Welcome back to Science Fair, Bwog’s weekly roundup of science events happening around campus. As always, email science@bwog.com if you want your event featured.

Alison Bashford – How Do We Think about Population in the Anthropocene?

  • Monday, April 4, 2022. 5 to 6 pm.
  • Online. Registration required.
  • “Allison Bashford explores how and why ‘population’ went from center-stage to off-stage”…“After and in the light of [modern historical] impact[s], she asks how or whether ‘population’ might productively be considered via a ‘postcritique’ humanities and social sciences, not least bringing historians into that conversation.” Learn more here.

Computer Science Seminar: Omolola Ogunyemi (Charles R. Drew University of Medicine and Science)

  • Tuesday, April 5, 2022. 5 to 6 pm.
  • Online. Registration required.
  • “This talk will describe the approach taken to address [Diabetic retinopathy] in a medically underserved area (South Los Angeles) by researchers in the Center for Biomedical Informatics at Charles R. Drew University of Medicine and Science, using telehealth and machine learning on data from patient electronic health records.” Learn more here.

Diversity in Computing: Matt Mitchell (CryptoHarlem & Ford Foundation) on Easy Fixes for Algorithmic Bias

  • Tuesday, April 5, 2022. 6 to 7 pm.
  • Online. Registration required,
  • Matt Mitchell, “hacker, founder CryptoHarlem, and tech fellow to the build program at the Ford Foundation” discusses “one of the most impactful and concrete solutions to algorithmic bias is having a diverse team of researchers, analysts, critics, to conduct the work. This is something that is quickly glanced over but in this conversation we will focus on this inconvenient truth.” Learn more here.

Governing the Climate? The Paris Agreement at Work

  • Wednesday, April 6, 2022. 8 to 9:30 am.
  • Online. Registration required. 
  • “How can very ambitious emissions reduction goals be met by voluntary national commitments? Do commitments translate into transformative policies? What are the most promising mechanisms, initiatives, and developments that could enable developing countries to deliver on ambitious emissions reduction targets?” Learn more here and here.

Barnard Year of Science: Conservation, Collaboration, and Community

  • Wednesday, April 6, 2022. 4:30 to 5:30 pm.
  • In Person and Livestream. Location announced in registration.
  • “In this conversation, you will learn about WildCRU’s innovative approach solving conservation problems, and their commitment to their “conservation quartet” to understand, educate, involve, and implement. The panelists will also discuss how Barnard exemplifies this “quartet” in our work to research and resolve conservation problems, and they will explore the College’s current and future work in the area of conservation.” Learn more here.

A Discussion on Building a Climate and History Network at Columbia

  • Wednesday, April 6, 2022. 4 to 6 pm.
  • 513 Fayerweather Hall. Registration Required.
  • “The speakers’ specific collaborative research has worked to understand multi-decadal droughts in East Africa in the late eighteenth and early nineteenth centuries. They will use the preliminary work on this project to discuss the challenges and benefits of collaborations in this space and what needs to be done to cultivate and amplify climate and history collaborations more generally across Columbia University.” Learn more here.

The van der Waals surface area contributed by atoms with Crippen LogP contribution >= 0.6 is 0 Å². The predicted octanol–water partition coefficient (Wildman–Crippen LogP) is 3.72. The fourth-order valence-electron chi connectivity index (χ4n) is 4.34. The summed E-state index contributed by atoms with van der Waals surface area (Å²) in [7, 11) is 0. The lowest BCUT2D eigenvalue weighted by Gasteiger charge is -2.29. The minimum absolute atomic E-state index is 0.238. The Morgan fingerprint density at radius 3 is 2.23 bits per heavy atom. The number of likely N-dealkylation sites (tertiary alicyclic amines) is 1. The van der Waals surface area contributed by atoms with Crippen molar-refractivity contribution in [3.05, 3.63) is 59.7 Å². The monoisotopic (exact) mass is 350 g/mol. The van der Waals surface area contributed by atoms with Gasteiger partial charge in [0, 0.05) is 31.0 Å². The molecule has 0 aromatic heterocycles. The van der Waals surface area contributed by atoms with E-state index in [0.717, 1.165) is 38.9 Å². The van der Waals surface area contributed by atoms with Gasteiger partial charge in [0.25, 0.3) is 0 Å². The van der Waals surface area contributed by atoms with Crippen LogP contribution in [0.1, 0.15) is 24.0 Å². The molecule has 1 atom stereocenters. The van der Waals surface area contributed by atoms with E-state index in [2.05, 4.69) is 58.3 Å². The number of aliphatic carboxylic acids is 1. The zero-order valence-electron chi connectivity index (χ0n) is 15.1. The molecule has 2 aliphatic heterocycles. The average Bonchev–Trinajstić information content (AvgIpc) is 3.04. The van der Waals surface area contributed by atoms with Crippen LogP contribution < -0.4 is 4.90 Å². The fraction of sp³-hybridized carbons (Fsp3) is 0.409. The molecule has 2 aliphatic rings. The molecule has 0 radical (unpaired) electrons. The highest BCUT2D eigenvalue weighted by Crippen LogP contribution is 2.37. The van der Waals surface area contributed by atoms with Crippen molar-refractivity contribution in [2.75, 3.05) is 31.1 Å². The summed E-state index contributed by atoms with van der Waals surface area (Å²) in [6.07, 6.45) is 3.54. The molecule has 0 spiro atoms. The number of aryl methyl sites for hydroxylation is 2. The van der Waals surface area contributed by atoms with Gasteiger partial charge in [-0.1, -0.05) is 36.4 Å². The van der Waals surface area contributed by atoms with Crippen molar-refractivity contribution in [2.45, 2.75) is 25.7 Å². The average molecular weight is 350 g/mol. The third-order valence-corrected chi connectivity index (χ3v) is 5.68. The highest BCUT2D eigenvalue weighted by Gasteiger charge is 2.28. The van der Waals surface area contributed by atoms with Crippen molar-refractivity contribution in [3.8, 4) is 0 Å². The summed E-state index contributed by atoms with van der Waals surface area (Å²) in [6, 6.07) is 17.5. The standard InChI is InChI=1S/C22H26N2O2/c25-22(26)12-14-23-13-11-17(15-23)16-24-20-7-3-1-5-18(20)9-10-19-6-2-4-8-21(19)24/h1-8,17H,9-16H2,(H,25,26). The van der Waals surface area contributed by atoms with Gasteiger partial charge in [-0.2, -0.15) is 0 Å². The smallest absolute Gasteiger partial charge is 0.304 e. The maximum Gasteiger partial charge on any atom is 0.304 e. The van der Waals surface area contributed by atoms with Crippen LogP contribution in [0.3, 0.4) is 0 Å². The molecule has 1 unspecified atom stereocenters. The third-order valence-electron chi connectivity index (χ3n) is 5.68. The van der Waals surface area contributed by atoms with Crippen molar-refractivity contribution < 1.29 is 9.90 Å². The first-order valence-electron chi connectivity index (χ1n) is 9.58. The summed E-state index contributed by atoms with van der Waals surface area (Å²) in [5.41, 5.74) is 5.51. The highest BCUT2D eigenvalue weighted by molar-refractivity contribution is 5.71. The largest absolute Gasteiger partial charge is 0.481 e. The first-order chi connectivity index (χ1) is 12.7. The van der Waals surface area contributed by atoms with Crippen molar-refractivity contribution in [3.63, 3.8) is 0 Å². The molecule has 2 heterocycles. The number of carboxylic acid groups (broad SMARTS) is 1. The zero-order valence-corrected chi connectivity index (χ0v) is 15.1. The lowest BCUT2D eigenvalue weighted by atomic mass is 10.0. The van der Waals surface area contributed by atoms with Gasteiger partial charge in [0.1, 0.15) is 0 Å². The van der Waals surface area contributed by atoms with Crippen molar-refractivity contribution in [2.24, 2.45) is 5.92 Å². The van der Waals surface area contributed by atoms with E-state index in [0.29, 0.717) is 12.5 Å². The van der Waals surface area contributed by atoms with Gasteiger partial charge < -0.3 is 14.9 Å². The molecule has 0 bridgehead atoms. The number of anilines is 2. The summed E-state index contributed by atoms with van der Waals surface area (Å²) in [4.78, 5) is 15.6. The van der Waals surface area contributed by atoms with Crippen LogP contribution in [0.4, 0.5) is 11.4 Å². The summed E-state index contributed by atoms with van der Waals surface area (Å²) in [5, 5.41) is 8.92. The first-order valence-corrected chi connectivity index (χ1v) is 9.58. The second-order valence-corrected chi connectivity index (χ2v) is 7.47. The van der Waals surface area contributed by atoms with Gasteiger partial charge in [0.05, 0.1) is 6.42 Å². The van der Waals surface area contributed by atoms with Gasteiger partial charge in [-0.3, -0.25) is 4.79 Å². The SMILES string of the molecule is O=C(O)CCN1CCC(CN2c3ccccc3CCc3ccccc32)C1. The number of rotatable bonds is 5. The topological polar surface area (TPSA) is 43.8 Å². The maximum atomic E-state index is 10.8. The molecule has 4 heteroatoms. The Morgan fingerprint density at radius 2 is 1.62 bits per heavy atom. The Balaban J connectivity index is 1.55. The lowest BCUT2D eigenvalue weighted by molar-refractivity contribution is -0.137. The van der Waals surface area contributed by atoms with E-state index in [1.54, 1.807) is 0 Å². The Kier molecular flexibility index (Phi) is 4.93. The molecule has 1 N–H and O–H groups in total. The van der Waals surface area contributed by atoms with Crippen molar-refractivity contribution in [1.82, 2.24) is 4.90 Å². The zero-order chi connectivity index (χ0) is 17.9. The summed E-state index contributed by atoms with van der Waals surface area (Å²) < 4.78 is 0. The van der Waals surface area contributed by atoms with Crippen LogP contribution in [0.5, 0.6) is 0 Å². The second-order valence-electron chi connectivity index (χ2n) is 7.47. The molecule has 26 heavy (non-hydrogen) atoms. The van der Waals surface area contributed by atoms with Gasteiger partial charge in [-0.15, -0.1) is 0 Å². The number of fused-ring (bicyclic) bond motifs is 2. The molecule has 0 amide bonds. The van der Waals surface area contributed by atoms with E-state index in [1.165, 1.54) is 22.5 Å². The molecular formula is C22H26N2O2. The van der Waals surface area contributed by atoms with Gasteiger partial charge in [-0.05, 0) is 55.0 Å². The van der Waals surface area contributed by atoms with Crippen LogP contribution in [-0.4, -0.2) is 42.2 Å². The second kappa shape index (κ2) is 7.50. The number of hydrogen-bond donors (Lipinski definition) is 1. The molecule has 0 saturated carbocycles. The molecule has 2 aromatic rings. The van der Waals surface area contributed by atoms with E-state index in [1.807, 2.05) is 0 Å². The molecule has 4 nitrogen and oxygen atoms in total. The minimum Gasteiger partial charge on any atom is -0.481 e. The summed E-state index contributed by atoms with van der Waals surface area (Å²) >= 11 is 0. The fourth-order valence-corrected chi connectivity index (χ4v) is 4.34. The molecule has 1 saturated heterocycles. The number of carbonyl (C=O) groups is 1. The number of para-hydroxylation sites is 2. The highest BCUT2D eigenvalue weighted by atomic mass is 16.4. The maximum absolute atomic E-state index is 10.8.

Hila Lifshitz-Assaf – To Engage or Not to Engage with AI for Critical Judgments

  • Wednesday, April 6, 2022. 5 to 6:30 pm.
  • Online. Registration required.
  • “This talk illustrates the hindering effects of opacity that professionals experienced when using AI tools and explores how these professionals grappled with it in practice. It unpacks the challenges involved in augmenting professional judgment with powerful, yet opaque, technologies and contributes to literature on AI adoption in knowledge work.” Learn more here and here.

Balancing Data Privacy and Data Sharing: Normative and Technical Approaches

  • Friday, April 8, 2022. 12 to 1 pm.
  • Online. Registration required.
  • “Data sharing is in tension with privacy obligations to individuals and groups, and threatens autonomy and control over data use. Data sharing policies, governance strategies and technical solutions have been proposed and implemented to resolve this tension. However, full resolution of this issue has not been achieved. What do ELSI scholars, data scientists, policy makers, health researchers and other stakeholders need to do to move forward?” Learn more here and here.

Chelsea Schields – Petro-Sexuality: Histories of Oil and Intimacy

  • Thursday, April 7, 2022. 5 to 6:30 pm.
  • 411 Fayerweather Hall.
  • “This talk explores the interconnections among the histories of sexuality and the age of oil. Focusing on Aruba and Curaçao, islands that once housed the world’s largest oil refineries, it charts how transnational oil companies introduced peculiar forms of sexual and reproductive regulation intended to maximize oil revenues and discipline Caribbean subjects.” Learn more here and here.

Bird, Vacuum, Observers, oh my! via Bwarchives